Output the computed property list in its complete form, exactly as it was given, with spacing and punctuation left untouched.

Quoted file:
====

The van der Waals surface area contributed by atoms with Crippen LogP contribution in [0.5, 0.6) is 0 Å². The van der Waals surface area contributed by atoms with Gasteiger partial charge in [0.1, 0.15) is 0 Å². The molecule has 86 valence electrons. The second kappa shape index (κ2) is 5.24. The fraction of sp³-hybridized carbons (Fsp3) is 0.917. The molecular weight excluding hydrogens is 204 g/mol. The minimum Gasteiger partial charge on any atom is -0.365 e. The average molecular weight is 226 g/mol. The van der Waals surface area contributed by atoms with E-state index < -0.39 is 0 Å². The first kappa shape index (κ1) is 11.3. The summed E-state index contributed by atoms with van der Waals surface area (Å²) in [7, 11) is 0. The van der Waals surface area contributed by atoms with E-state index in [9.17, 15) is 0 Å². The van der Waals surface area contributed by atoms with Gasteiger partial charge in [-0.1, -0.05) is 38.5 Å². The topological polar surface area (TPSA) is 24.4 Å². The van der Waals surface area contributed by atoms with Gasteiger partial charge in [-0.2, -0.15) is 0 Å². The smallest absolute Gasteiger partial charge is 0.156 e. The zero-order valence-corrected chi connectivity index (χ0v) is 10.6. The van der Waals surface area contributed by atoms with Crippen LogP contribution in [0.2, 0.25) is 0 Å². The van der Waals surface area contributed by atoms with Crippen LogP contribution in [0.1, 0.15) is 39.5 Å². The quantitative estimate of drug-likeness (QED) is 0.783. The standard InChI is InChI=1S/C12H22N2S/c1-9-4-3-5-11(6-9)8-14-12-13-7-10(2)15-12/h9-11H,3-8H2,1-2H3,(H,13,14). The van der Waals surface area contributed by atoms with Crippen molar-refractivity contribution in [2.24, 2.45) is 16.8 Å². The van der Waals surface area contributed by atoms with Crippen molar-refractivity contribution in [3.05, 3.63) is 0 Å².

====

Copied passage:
The van der Waals surface area contributed by atoms with Crippen LogP contribution in [0.5, 0.6) is 0 Å². The van der Waals surface area contributed by atoms with Gasteiger partial charge in [0.1, 0.15) is 0 Å². The molecule has 86 valence electrons. The second kappa shape index (κ2) is 5.24. The fraction of sp³-hybridized carbons (Fsp3) is 0.917. The molecular weight excluding hydrogens is 204 g/mol. The minimum Gasteiger partial charge on any atom is -0.365 e. The average molecular weight is 226 g/mol. The van der Waals surface area contributed by atoms with E-state index < -0.39 is 0 Å². The first kappa shape index (κ1) is 11.3. The summed E-state index contributed by atoms with van der Waals surface area (Å²) in [7, 11) is 0. The van der Waals surface area contributed by atoms with E-state index in [9.17, 15) is 0 Å². The van der Waals surface area contributed by atoms with Gasteiger partial charge in [-0.1, -0.05) is 38.5 Å². The topological polar surface area (TPSA) is 24.4 Å². The van der Waals surface area contributed by atoms with Gasteiger partial charge in [-0.2, -0.15) is 0 Å². The smallest absolute Gasteiger partial charge is 0.156 e. The zero-order valence-corrected chi connectivity index (χ0v) is 10.6. The van der Waals surface area contributed by atoms with Crippen LogP contribution in [0.2, 0.25) is 0 Å². The van der Waals surface area contributed by atoms with Crippen LogP contribution in [0.1, 0.15) is 39.5 Å². The quantitative estimate of drug-likeness (QED) is 0.783. The standard InChI is InChI=1S/C12H22N2S/c1-9-4-3-5-11(6-9)8-14-12-13-7-10(2)15-12/h9-11H,3-8H2,1-2H3,(H,13,14). The van der Waals surface area contributed by atoms with Crippen molar-refractivity contribution in [2.24, 2.45) is 16.8 Å². The van der Waals surface area contributed by atoms with Crippen molar-refractivity contribution in [3.05, 3.63) is 0 Å².